3. Getting a library card. The library is where I am now, actually, they have internet access and everything.
4. Inviting myself to my brother's house for dinner. It's good to let him know who's boss, early. Then he invited me to the Botanical Gardens to watch an open air viewing of Amelie. Maybe he's trying to show that he's boss. Hmm. I must think on this. ...

More later.


Tuesday, February 08, 2005

Watch Out, Palmerston North

I'm here.

It's gone pretty well so far. Babe made an ill-judged dash for her food bowl about half past 11 and found herself unceremoniously stuffed into the bathroom for the rest of the day. She seems to like her new cage, which is reinforced plywood and very enclosed. At least, she spent most of her day hiding inside it. Was highly unimpressed about the plane trip (OK, so I might have told her that she was being sold for medical experiments), but took it pretty well and is very relaxed about wandering around Catherine's house.

Watching a cat explore a new house always make me think of a Feng Shui dragon. She keeps making circuits around the house checking out all the nooks and crannies that she can find and checking them for fit and smell. She has been very quietly and gracefully trying to ooze herself out through a window so I'm guessing she's not hugely worried about life right now.

(I should add that I found when travelling to South Africa for a holiday that having Catherine along meant that I had someone to fuss over, which was a good outlet for travel nerves. I think that Babe has taken over that role, hence my obsessive detailing of her movements. ;-) )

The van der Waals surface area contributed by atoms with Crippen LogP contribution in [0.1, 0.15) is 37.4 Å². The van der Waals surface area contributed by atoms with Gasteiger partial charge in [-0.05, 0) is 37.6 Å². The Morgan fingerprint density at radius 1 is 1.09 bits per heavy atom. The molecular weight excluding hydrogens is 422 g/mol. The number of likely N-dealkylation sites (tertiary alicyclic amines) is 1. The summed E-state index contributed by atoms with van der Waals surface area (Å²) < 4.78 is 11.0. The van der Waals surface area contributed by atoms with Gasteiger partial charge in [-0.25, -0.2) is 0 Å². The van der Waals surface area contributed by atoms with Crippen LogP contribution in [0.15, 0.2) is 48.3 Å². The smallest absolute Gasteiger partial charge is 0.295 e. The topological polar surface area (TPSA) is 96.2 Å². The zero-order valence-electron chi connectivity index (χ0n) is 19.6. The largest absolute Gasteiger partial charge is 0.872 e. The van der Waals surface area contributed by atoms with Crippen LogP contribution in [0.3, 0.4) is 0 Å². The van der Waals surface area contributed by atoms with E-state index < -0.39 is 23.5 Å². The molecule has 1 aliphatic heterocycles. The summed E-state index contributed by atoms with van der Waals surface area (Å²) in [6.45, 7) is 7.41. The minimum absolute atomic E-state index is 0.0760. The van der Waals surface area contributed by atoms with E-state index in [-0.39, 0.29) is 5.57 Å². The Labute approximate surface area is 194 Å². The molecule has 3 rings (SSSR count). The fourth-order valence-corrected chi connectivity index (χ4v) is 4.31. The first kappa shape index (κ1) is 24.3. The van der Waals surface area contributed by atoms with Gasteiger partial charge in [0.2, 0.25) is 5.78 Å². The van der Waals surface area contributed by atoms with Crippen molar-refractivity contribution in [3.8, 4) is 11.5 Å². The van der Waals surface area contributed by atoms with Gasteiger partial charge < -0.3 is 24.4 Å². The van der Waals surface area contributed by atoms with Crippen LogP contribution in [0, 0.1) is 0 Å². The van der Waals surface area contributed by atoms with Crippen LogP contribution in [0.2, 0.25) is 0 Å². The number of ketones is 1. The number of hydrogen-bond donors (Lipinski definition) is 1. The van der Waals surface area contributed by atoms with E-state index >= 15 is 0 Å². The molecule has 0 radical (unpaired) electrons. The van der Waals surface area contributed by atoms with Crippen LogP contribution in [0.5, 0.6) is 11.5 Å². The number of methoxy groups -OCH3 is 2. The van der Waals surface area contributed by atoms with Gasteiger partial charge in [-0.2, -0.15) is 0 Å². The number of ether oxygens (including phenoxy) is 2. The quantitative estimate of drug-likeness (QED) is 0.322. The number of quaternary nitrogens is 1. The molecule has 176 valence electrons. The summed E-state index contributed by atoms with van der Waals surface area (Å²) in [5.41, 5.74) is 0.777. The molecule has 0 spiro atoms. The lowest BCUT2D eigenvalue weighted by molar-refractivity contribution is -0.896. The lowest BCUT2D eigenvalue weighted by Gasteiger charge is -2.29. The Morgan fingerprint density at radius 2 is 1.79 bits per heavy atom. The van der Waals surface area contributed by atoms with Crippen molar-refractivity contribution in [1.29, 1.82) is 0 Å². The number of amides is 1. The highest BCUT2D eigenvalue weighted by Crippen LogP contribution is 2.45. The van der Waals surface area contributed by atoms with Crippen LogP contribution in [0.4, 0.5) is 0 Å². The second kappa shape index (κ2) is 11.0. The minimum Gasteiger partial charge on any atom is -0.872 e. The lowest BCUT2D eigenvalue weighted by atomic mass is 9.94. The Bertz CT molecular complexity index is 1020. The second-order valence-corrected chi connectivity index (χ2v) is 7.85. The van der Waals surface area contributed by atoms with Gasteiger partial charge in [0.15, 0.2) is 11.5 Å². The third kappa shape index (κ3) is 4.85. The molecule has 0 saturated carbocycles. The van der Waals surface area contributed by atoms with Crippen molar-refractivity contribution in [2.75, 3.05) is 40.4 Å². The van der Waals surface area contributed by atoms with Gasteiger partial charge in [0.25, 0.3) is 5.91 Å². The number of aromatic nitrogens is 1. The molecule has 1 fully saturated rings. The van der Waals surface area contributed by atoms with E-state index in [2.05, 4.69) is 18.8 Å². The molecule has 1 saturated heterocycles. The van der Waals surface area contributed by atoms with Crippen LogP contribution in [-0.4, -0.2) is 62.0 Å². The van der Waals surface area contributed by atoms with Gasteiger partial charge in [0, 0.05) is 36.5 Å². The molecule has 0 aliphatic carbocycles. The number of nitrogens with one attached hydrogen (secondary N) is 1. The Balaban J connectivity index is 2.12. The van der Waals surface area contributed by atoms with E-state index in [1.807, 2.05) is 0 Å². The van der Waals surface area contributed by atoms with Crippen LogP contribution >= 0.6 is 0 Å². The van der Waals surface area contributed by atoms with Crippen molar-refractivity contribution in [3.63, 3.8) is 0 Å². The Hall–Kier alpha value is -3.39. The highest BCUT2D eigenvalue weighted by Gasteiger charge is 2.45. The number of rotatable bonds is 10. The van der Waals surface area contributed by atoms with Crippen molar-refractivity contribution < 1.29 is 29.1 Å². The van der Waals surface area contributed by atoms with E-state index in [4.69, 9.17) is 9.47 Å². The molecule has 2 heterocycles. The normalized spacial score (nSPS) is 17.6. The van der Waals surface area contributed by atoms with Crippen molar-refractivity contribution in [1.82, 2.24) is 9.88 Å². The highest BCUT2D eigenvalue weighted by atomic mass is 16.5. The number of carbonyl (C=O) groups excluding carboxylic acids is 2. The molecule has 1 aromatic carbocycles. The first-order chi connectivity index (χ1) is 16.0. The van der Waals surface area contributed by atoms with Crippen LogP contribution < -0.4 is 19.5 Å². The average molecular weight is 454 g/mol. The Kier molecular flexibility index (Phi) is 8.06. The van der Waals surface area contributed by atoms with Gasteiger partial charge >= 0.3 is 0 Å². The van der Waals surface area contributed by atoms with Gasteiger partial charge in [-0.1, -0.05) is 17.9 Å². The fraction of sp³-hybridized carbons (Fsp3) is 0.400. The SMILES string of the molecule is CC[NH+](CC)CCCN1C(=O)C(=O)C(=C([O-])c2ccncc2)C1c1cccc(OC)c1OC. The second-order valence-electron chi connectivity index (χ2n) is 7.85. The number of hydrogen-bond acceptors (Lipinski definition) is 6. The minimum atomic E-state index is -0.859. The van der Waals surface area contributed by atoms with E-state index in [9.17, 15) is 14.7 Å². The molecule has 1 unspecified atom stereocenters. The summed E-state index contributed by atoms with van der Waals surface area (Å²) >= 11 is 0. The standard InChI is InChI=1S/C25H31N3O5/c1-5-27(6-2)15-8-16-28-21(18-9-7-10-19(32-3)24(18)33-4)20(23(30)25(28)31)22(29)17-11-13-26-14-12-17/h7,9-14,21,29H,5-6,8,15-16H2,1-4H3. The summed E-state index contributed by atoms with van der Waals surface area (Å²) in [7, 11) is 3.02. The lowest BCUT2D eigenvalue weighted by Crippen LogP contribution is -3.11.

Monday, February 07, 2005

Up, up and away...

OK, I'm moving tomorrow.

My life has been condensed into 4 cubic metres of stuff (or at least that's what the nice people at the moving company are charging me for), a suitcase of clothes and a cat. My pot plants are on long term loan to a friend, I have purchased an industrial grade cat cage that the airline will accept, I have purged a lot of books I don't read anymore and clothes I don't wear anymore and my room is almost down to remnants of furniture with set squares, miscellaneous CDs, a padlock, a letter holder, unused envelopes, scissors, hair stuff and all the little bits and pieces that just don't pack up easily.

Most of my forms have been filled out, the movers turn up tomorrow at lunch time and my sister is expecting me and the cat. Her name is Babe by the way. Somehow I suspect that with all this, she still hasn't worked out that we're moving yet. She's purring far too much to have pre-move nerves.

More later. (Wellington, here I come.)

^%*^%$ I can't find my cat!!!

I guess she's figured out that something's up after all.

I have six hours and twenty one minutes to lay my hands on her scruffy little neck.